2,692 shops closed down on Britain’s high streets between January and June this year with more stores expected to continually disappear. The PwC report shows that store closures outweigh new openings by over 1,100. By 2030, it’s predicted more than 100,000 more stores will close as e-commerce continues to thrive.

Not surprisingly, fashion shops and pubs saw the highest net closures, according to the report. Electric goods and restaurants also saw significant closures though, as people buy items online and are less likely to eat out than previous decades.

The fall of the giants

In the last decade, huge chains have closed their doors for the last time. Woolworths in 2008, Blockbusters in 2013, BHS in 2016. Toys ‘R’ Us fell into administration in 2018. Poundworld fell into administration recently, too, whilst House of Fraser was saved by Sports Direct. Even M&S announced closures of many of its stores in order to survive.

What about the workers?

Worryingly, such drastic closures are mirrored by the number of retail workers being laid off. In the first six months of the year, 21,355 workers were laid off. Throughout the whole of 2017, the figure was almost half that at 12,225, according to the Centre of Retail Research. “Store closures in the second half of the year due to administrations and company voluntary arrangements [are] already announced”, said Lisa Hooker, consumer market leader at PwC, and this will “further intensify the situation.”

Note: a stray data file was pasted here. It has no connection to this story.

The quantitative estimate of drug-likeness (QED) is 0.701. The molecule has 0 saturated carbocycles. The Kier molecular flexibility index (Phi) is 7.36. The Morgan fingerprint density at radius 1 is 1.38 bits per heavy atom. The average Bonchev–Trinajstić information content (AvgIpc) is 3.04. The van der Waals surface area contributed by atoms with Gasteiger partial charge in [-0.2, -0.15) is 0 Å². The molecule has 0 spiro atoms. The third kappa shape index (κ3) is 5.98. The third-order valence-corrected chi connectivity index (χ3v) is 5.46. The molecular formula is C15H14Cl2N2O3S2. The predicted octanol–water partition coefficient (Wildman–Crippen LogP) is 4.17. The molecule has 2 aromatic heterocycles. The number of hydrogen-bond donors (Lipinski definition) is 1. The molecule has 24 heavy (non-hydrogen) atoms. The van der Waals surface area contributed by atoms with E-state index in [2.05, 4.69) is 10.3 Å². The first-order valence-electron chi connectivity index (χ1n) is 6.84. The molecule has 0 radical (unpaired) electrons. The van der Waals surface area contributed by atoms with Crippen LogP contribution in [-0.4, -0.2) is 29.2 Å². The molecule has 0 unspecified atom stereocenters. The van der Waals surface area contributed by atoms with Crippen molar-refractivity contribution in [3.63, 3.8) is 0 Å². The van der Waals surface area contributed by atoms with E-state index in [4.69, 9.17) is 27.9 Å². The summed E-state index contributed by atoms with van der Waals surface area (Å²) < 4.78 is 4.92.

Doom and gloom

It’s suggested the causes are a combination of the rises in business rates, minimum wage and shoppers opting to spend online. It’s not all doom and gloom, however. Governmental reform for business rates and taxes for online-only firms with few employees seem to be in the pipeline.

Business leaders have also been investing in supporting local businesses, offering lower rent and target-based incentives. In turn, such endeavours can also fill those empty shops on high streets and in shopping centres.

Whilst things may look like the beginning of the end for traditional high street chains, it is down to them to change. M&S chairman, Archie Norman, said M&S was on a “burning platform” and warned the firm must “change or die”. Other chains must surely do the same. In the meantime, smaller businesses have the scope to thrive.

If you are a shop owner or own a commercial property which you rent to other businesses, having the right insurance can help protect hard times. Contact our friendly team to see how we can help you on 01656 733 517.

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